High-Tech Problem Solvers

GM boasts that new safety technologies are keeping crashes at bay

General Motors says that their safety technology is helping to save lives.

Photo courtesy of General Motors

General Motors is one of many automakers with the goal of eliminating vehicle crashes. The company recently partnered with the University of Michigan Transportation Research Institute to study the effectiveness the safety and driver assistance technology the company offers on its vehicles.

The study included the results of 3.7 million crashes, which occurred in 20 different GM models from 2013 to 2017. Here are some of the study's key findings:

  • Automatic Emergency Braking (or Forward Automatic Braking) with Forward Collision Alert reduced rear-end striking crashes by 46%.
  • Lane Keep Assist with Lane Departure Warning reduced lane departure-related crashes by 20%.
  • Lane Change Alert with Side Blind Zone Alert reduced lane change crashes by 26%.
  • Rear Vision Camera alone, Rear Park Assist functionality, Rear Cross Traffic Alert (which nearly always includes the two previous backing features) and Reverse Automatic Braking (which includes all the previous backing features) produced, respectively, an estimated 21%, 38%, 52%, and 81% reduction in backing crashes.
  • IntelliBeam and High-Intensity Discharge headlight features provided 35% and 21% reductions, respectively, in nighttime pedestrian/bicyclist/animal crashes, with a 49% reduction when offered together.

General Motors Safety OnStar graph chart An analysis of crash results by General Motors and the University of Michigan has revealed that GM technologies help lessen the effects of crashes.Photo courtesy of General Motors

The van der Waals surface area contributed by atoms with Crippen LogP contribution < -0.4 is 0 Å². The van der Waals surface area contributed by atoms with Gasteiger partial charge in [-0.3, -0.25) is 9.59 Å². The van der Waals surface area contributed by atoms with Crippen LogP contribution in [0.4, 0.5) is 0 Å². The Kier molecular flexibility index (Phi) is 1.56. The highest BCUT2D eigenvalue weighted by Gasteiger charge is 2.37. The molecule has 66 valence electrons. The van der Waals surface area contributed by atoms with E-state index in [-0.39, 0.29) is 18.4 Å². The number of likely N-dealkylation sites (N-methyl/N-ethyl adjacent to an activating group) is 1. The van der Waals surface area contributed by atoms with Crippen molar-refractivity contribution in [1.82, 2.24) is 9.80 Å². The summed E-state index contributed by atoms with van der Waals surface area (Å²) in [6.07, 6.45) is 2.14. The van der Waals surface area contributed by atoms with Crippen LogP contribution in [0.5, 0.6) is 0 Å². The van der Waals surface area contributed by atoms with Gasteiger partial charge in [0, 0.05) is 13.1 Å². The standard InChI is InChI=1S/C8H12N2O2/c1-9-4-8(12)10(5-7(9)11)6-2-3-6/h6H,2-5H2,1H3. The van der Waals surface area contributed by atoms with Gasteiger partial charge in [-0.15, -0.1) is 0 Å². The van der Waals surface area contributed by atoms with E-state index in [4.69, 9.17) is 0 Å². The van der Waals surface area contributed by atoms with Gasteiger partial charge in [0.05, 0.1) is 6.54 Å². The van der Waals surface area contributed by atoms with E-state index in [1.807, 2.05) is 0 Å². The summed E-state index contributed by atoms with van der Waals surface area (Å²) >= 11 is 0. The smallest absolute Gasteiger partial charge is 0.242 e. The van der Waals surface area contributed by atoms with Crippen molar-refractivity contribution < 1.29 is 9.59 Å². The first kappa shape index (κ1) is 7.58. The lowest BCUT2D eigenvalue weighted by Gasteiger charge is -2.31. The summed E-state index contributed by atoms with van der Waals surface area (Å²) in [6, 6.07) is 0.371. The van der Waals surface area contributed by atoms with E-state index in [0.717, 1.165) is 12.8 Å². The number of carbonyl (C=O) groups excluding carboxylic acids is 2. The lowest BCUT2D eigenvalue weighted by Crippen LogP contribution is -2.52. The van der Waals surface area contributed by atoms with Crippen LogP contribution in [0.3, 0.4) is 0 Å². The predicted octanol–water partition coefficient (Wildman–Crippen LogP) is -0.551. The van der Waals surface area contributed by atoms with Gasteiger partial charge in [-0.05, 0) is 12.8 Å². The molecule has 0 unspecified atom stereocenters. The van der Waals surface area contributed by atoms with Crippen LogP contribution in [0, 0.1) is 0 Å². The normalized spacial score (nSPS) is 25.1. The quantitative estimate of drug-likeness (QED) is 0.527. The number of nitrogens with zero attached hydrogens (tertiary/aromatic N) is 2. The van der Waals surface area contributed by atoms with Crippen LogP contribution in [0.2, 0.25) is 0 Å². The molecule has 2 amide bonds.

General Motors has made numerous safety technologies standard and available across its model lines. Buyers can purchase models that have some or all of the safety and driver assistance technologies that are cited as resulting in major crash reductions.

The Cruise Origin self-driving vehicle has been revealed.

Photo courtesy of Cruise LLC

Cruise has passed on a steering wheel, a rearview mirror, and pedals in its new Origin electric vehicle. The ride share mobility solution debuted last night in San Francisco was co-developed by the arm of General Motors in cooperation with Honda.

In addition to the self-driving aspect of the news, the biggest innovation with the vehicle is that it is nothing like the any other GM alternative fuel mobility solution. There's not really speck of Bolt in the design.

It's actually more like the Navy shuttle than the Bolt, resembling the most modern of train cars. Its exterior is smooth and not aerodynamic. Its sliding doors open wide via a sliding mechanism rather than outward like a traditional car door. There's a display area featuring a number on the outside of the vehicle to help with rider-vehicle identification.

The Origin is the same size as a full-size sedan but seats six in a different configuration than the typical car. It has a 78-inch height, which means it can still park in most garages.

Inside, the vehicle seats six on two sets of three seats that share a large space for legroom and bags.

What's more notable is what the Origin is lacking. There's no driver's seat, pedals, steering wheel, windshield wipers, gauges, nor rearview mirror. Because there's no driver, there's no need for that. Cruise has said that the vehicle features SAE Level 4 autonomy. In layman's terms, that means that a computer controls all the functionality of the vehicle and is contained within its service area only by things like a speed limiter or geofence.